BACKGROUND: Singletons born after IVF have an adverse perinatal outcome when compared with singletons in the general population. This study investigates maternal characteristics and IVF-treatment-related variables, for a possible influence on obstetric outcomes. METHODS: Data from all IVF clinics in Sweden, including all IVF singletons born after fresh treatment cycles and own oocytes during 2002-2006, were included (n = 8941) and cross-linked with the Swedish Medical Birth Registry. Four major outcomes were investigated: very preterm birth (<32 weeks), small for gestational age (SGA), placenta previa and placental abruption. Maternal characteristics (age, parity, BMI, smoking and years of infertility) and treatment-related variables (number of oocytes retrieved, number of embryo culture days, number of transferred and cryopreserved embryos, 'vanishing twin') were investigated for independent association with the four selected outcomes. Adjusted odds ratios (AORs) were calculated by logistic regression. RESULTS: Primiparity, smoking, BMI and 'vanishing twin' were associated with an increased risk of very preterm birth. Maternal age, primiparity, smoking, BMI and years of infertility were associated with an increased risk of SGA. Maternal age and blastocyst transfer were associated with an increased risk, and primiparity with a decreased risk, of placenta previa. Smoking was significantly associated with placental abruption. CONCLUSIONS: In singletons born after fresh IVF, certain maternal characteristics and the number of embryos transferred, when there was a 'vanishing twin' affected the obstetric outcome negatively. An increased rate of placenta previa was observed after blastocyst transfer. The results support the use of single embryo transfer and indicate that lifestyle factors are important for obstetric outcome.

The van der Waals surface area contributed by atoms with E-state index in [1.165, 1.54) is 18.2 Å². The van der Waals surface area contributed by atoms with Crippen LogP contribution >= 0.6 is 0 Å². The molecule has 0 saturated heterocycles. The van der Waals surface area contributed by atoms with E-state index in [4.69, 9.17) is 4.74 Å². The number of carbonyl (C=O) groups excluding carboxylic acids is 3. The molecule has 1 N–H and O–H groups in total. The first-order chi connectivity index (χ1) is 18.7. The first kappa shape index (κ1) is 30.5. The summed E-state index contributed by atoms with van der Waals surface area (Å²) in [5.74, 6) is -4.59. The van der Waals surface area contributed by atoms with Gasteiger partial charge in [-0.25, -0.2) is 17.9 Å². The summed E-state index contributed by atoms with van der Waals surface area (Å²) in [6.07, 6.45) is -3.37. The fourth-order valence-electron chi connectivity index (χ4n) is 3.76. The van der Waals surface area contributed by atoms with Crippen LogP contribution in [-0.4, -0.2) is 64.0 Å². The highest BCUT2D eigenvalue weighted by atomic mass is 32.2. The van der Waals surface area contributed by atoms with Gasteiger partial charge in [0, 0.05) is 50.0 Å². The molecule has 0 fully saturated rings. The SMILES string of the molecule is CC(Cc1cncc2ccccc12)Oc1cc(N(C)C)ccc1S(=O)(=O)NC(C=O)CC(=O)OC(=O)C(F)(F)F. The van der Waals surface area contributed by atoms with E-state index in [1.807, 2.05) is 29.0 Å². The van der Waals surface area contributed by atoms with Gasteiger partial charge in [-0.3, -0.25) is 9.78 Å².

Subject classification (UKÄ)
- Obstetrics, Gynecology and Reproductive Medicine
- single embryo transfer
- children outcome
- obstetric outcome